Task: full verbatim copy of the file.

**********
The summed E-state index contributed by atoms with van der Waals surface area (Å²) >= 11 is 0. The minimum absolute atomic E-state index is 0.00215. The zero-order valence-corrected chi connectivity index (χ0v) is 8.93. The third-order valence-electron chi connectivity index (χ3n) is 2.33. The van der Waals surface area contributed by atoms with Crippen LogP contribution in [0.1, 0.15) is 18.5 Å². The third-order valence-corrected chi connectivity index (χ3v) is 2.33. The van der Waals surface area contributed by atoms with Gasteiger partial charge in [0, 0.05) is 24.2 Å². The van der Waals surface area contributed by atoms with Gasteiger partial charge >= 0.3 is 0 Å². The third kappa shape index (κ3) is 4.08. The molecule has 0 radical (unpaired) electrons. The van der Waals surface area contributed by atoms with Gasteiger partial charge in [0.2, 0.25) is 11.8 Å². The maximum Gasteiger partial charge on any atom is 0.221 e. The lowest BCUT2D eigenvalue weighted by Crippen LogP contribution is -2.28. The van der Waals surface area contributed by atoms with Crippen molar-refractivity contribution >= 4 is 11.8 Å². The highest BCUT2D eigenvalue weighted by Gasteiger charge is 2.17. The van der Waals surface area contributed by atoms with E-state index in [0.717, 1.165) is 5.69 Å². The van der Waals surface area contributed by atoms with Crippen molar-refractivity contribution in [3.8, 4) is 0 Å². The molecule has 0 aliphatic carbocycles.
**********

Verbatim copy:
The summed E-state index contributed by atoms with van der Waals surface area (Å²) >= 11 is 0. The minimum absolute atomic E-state index is 0.00215. The zero-order valence-corrected chi connectivity index (χ0v) is 8.93. The third-order valence-electron chi connectivity index (χ3n) is 2.33. The van der Waals surface area contributed by atoms with Crippen LogP contribution in [0.1, 0.15) is 18.5 Å². The third-order valence-corrected chi connectivity index (χ3v) is 2.33. The van der Waals surface area contributed by atoms with Gasteiger partial charge in [0, 0.05) is 24.2 Å². The van der Waals surface area contributed by atoms with Gasteiger partial charge >= 0.3 is 0 Å². The third kappa shape index (κ3) is 4.08. The molecule has 0 radical (unpaired) electrons. The van der Waals surface area contributed by atoms with Gasteiger partial charge in [0.2, 0.25) is 11.8 Å². The maximum Gasteiger partial charge on any atom is 0.221 e. The lowest BCUT2D eigenvalue weighted by Crippen LogP contribution is -2.28. The van der Waals surface area contributed by atoms with Crippen molar-refractivity contribution >= 4 is 11.8 Å². The highest BCUT2D eigenvalue weighted by Gasteiger charge is 2.17. The van der Waals surface area contributed by atoms with E-state index in [0.717, 1.165) is 5.69 Å². The van der Waals surface area contributed by atoms with Crippen molar-refractivity contribution in [3.8, 4) is 0 Å². The molecule has 0 aliphatic carbocycles.